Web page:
CISA Alert AA22-074A – Russian state-sponsored cyber actors gain network access by exploiting default MFA protocols and “PrintNightmare” vulnerability.
This is a CISA Cybersecurity Alert. ID number Alpha Alpha Two Two tack Zero Seven Four Alpha.
Original release date: March 15, 2022.
As early as May twenty twenty one, Russian state-sponsored cyber actors gained access to a non-governmental organization by exploiting a flaw in default multi-factor authentication settings, and moved laterally to the NGO’s cloud environment. The cyber actors successfully exploited a known vulnerability while targeting the NGO’s Cisco Duo MFA system, which enabled access to the organization’s cloud and email accounts for document exfiltration.
The Russian state-sponsored cyber actors took advantage of the MFA protocol’s default “fail open” and re-enrollment settings, allowing them to enroll a new device and access the victim’s network. The actors then exploited a critical Windows Print Spooler vulnerability known as PrintNightmare to run arbitrary code.
MFA is still one of the most effective tools to reduce the risk of intrusions when implemented correctly — according to industry research, users who enable MFA are up to 99 percent less likely to have an account compromised. Every organization should enforce MFA for all employees and customers, and every user should use MFA when available. Organizations that use MFA should review and modify default configurations to reduce the likelihood that a sophisticated adversary can circumvent this control.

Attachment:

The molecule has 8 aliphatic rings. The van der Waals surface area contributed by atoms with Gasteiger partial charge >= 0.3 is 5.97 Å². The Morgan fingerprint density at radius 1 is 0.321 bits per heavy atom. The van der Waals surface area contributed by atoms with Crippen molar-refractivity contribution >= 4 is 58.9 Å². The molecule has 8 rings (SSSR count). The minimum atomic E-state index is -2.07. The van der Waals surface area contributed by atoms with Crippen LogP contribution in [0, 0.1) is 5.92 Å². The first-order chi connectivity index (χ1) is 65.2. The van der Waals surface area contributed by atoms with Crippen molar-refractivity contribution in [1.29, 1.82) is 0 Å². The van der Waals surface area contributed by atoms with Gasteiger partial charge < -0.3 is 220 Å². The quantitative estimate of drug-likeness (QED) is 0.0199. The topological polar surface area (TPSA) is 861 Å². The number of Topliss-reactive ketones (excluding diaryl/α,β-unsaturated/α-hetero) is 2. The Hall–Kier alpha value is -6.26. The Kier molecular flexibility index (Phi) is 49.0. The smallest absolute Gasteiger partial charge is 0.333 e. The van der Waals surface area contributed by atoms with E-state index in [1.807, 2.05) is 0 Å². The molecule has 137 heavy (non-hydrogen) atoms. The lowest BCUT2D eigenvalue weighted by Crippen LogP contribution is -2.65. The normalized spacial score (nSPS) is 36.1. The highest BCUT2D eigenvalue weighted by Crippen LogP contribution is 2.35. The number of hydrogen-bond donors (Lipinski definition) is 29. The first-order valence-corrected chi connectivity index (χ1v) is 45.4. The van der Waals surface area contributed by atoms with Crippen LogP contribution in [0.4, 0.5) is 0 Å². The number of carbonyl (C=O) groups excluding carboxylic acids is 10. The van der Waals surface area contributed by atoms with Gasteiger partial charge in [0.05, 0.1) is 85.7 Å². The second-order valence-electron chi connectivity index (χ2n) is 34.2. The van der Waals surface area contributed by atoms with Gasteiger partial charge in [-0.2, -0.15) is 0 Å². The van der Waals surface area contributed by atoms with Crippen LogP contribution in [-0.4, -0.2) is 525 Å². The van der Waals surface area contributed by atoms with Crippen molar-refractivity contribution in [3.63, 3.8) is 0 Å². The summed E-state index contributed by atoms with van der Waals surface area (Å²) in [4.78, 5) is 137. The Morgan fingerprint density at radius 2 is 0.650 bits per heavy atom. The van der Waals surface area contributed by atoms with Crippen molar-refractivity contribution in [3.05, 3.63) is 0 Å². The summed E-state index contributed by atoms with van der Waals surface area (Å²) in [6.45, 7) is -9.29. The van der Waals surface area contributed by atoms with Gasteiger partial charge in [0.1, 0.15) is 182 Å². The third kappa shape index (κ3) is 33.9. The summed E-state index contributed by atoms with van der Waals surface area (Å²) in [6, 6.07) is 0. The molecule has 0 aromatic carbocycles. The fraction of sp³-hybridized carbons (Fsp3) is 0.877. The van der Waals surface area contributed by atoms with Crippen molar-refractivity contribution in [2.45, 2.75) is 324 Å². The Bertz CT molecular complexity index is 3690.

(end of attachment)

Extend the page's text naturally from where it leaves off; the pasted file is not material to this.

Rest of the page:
FBI and CISA urge all organizations to implement the mitigations outlined in the alert, including:
- Enforce MFA for all users without exception.
- Review configuration policies to protect against “fail open” and re-enrollment conflicts.
- Implement time-out and lock-out features in response to repeated failed login attempts.
- Ensure inactive accounts are disabled uniformly across Active Directory and MFA systems.
- And, prioritize patching known exploited vulnerabilities, especially those that allow for remote code execution or denial-of-service on internet-facing equipment.
The alert documentation outlines observed tactics, techniques, and procedures, indicators of compromise, and recommendations to protect against this threat. For the full MITRE ATT&CK mapping for this event, see Appendix A in the alert documentation. For more information on Russian state-sponsored cyber activity, see CISA's Russia Cyber Threat Overview webpage. For additional mitigations, see the “Shields Up” Technical Guidance. Links to these resources can be found in the show notes.
All organizations should also report incidents and anomalous activity to CISA’s 24/7 Operations Center at firstname.lastname@example.org or (888) 282-0870 and to the FBI via your local FBI field office or the FBI’s 24/7 CyWatch at (855) 292-3937 or CyWatch@fbi.gov.
This report was written by CISA, the United States Cybersecurity and Infrastructure Security Agency, and edited and adapted for audio by the CyberWire as a public service. Please visit www dot cisa dot gov to read the full report which may include additional details, links, and illustrations. A link to this report can be found in the show notes.
This has been a CISA Cybersecurity Alert.